Ron Martin, Grant’s IGA, Bluewell, W.Va.
Grant’s IGA Supermarkets, currently spanning 16 retail locations, is deeply invested in communities throughout southern West Virginia and southwest Virginia. To save several communities from becoming food deserts after national chains exited the area, Grant’s stepped in to purchase and renovate those stores to provide a full-service grocery store—often, the only one in these small towns.
The leadership team is especially qualified to aid these communities, with Ron Martin helping grow the area through economic efforts as the mayor of Bluefield, W.Va., and overseeing the day-to-day operations of Grant’s IGA; Ronnie Cruey leading renovation efforts in the new locations and then leading the full-service and meat departments once the locations open; and Randle Grant, who learned the business from his parents, founders W.R. and Cora Grant, and brings years of experience and knowledge to the group.
Chang So, Hollister Super IGA No. 2, Hollister, Calif.
Owner Chang So has designed his Hollister, Calif., store for his primary demographic of Hispanic customers. The store features a mural outside titled, “El sueno de la humanidad” (the dream of humanity), and colorful in-store decor, including pinatas.
Hollister Super IGA is stocked with local community favorites, including fresh seafood and a variety of fresh tortillas, and a large produce department. So even found a way to reduce marketing costs while benefiting both customers and the store’s bottom line by running the flyer every other week, lengthening the sale period so shoppers can return multiple times for specials.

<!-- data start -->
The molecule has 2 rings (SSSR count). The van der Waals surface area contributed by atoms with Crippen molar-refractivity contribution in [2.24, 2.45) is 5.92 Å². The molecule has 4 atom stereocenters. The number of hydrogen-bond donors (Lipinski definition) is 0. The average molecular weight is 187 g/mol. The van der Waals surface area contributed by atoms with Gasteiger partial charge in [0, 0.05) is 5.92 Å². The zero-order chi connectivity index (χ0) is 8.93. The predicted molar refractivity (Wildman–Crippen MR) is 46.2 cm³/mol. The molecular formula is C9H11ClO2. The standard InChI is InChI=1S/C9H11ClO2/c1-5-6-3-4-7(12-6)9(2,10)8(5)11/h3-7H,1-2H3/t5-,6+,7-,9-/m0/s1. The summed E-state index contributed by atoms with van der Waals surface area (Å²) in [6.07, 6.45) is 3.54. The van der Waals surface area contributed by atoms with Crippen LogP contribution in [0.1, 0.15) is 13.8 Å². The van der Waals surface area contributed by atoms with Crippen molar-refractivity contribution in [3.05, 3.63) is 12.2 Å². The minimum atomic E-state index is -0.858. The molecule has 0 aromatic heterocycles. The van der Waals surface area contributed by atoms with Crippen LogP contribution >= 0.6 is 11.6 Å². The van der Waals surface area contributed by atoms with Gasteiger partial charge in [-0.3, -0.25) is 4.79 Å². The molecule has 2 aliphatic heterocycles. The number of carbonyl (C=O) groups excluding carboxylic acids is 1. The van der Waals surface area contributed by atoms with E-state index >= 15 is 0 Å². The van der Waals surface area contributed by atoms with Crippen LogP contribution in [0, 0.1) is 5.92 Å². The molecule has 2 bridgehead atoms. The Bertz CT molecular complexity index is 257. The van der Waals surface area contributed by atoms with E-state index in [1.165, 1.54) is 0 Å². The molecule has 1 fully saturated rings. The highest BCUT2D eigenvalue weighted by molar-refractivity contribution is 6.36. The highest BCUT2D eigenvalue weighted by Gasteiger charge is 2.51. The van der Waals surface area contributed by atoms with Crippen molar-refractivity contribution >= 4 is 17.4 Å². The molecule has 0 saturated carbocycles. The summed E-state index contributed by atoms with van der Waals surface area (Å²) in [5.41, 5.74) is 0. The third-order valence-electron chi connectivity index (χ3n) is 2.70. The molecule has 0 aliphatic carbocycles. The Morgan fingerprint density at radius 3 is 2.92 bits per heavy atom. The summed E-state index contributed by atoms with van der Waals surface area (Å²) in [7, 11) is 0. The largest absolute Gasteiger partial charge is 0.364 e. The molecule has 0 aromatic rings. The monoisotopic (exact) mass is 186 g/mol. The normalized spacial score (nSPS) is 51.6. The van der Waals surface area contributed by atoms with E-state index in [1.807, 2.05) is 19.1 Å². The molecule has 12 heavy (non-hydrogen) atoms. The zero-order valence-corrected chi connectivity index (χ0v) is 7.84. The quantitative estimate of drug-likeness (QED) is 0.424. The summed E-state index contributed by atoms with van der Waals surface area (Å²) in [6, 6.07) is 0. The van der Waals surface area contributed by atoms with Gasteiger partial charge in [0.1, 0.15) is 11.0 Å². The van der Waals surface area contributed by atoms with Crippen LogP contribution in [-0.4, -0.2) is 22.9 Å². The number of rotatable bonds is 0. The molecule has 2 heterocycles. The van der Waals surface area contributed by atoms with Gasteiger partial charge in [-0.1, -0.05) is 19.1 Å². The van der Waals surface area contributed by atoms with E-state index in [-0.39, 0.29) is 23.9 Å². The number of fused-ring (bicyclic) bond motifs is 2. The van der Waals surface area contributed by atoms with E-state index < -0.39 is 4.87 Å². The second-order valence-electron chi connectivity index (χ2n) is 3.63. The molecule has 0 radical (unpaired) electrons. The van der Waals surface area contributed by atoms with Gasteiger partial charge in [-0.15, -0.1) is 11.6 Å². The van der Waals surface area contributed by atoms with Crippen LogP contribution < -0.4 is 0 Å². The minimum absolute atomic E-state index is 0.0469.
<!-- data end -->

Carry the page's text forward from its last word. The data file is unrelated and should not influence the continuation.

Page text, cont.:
So values team participation, encouraging employees to share ideas for best practice. That encouragement led to an employee suggestion to open the store entrance for easier customer access. The team moved a few checkout stands and produce tables, which resulted in a 3% increase in produce sales and multiple compliments from customers.
Judy Gabriele, Nemenz IGA, Struthers, Ohio
When Gustav Nemenz started selling his handmade sausage from home during the Great Depression, he was a true entrepreneur and artisan, partnering with local farmers and slaughtering and butchering the livestock himself. The entrepreneurial spirit lived on in his son, Henry, who tested stores and side projects while maintaining his family’s supermarket. His daughter, Judy, and her husband, Don, now operate the store, continuing a tradition of offering local foods and products whenever possible.